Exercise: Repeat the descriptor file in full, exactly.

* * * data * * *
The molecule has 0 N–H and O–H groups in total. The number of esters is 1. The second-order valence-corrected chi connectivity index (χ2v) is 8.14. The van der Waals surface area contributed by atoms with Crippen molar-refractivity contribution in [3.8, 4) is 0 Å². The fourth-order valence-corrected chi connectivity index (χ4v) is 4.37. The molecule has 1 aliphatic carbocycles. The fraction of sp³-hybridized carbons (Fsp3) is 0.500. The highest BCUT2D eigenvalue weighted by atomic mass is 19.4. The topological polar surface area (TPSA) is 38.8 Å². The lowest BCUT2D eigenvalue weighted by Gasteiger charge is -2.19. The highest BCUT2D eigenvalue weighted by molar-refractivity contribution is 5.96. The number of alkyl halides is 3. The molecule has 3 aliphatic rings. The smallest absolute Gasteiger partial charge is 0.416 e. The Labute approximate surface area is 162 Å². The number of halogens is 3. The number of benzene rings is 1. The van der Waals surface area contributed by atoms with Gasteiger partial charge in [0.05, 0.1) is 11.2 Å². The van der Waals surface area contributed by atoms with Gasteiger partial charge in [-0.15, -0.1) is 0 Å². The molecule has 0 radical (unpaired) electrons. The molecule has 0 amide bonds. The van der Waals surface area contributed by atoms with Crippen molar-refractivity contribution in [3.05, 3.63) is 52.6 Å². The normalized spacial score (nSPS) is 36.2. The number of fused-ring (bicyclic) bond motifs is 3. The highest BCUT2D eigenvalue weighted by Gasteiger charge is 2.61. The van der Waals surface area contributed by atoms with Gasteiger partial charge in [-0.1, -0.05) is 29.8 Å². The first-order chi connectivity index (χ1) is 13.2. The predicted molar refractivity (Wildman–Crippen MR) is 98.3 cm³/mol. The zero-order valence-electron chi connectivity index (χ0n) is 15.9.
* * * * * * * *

The molecule has 0 N–H and O–H groups in total. The number of esters is 1. The second-order valence-corrected chi connectivity index (χ2v) is 8.14. The van der Waals surface area contributed by atoms with Crippen molar-refractivity contribution in [3.8, 4) is 0 Å². The fourth-order valence-corrected chi connectivity index (χ4v) is 4.37. The molecule has 1 aliphatic carbocycles. The fraction of sp³-hybridized carbons (Fsp3) is 0.500. The highest BCUT2D eigenvalue weighted by atomic mass is 19.4. The topological polar surface area (TPSA) is 38.8 Å². The lowest BCUT2D eigenvalue weighted by Gasteiger charge is -2.19. The highest BCUT2D eigenvalue weighted by molar-refractivity contribution is 5.96. The number of alkyl halides is 3. The molecule has 3 aliphatic rings. The smallest absolute Gasteiger partial charge is 0.416 e. The Labute approximate surface area is 162 Å². The number of halogens is 3. The number of benzene rings is 1. The van der Waals surface area contributed by atoms with Gasteiger partial charge in [0.05, 0.1) is 11.2 Å². The van der Waals surface area contributed by atoms with Gasteiger partial charge in [-0.15, -0.1) is 0 Å². The molecule has 0 radical (unpaired) electrons. The molecule has 0 amide bonds. The van der Waals surface area contributed by atoms with Crippen molar-refractivity contribution in [3.05, 3.63) is 52.6 Å². The normalized spacial score (nSPS) is 36.2. The number of fused-ring (bicyclic) bond motifs is 3. The highest BCUT2D eigenvalue weighted by Gasteiger charge is 2.61. The van der Waals surface area contributed by atoms with Gasteiger partial charge in [-0.1, -0.05) is 29.8 Å². The first-order chi connectivity index (χ1) is 13.2. The predicted molar refractivity (Wildman–Crippen MR) is 98.3 cm³/mol. The zero-order valence-electron chi connectivity index (χ0n) is 15.9.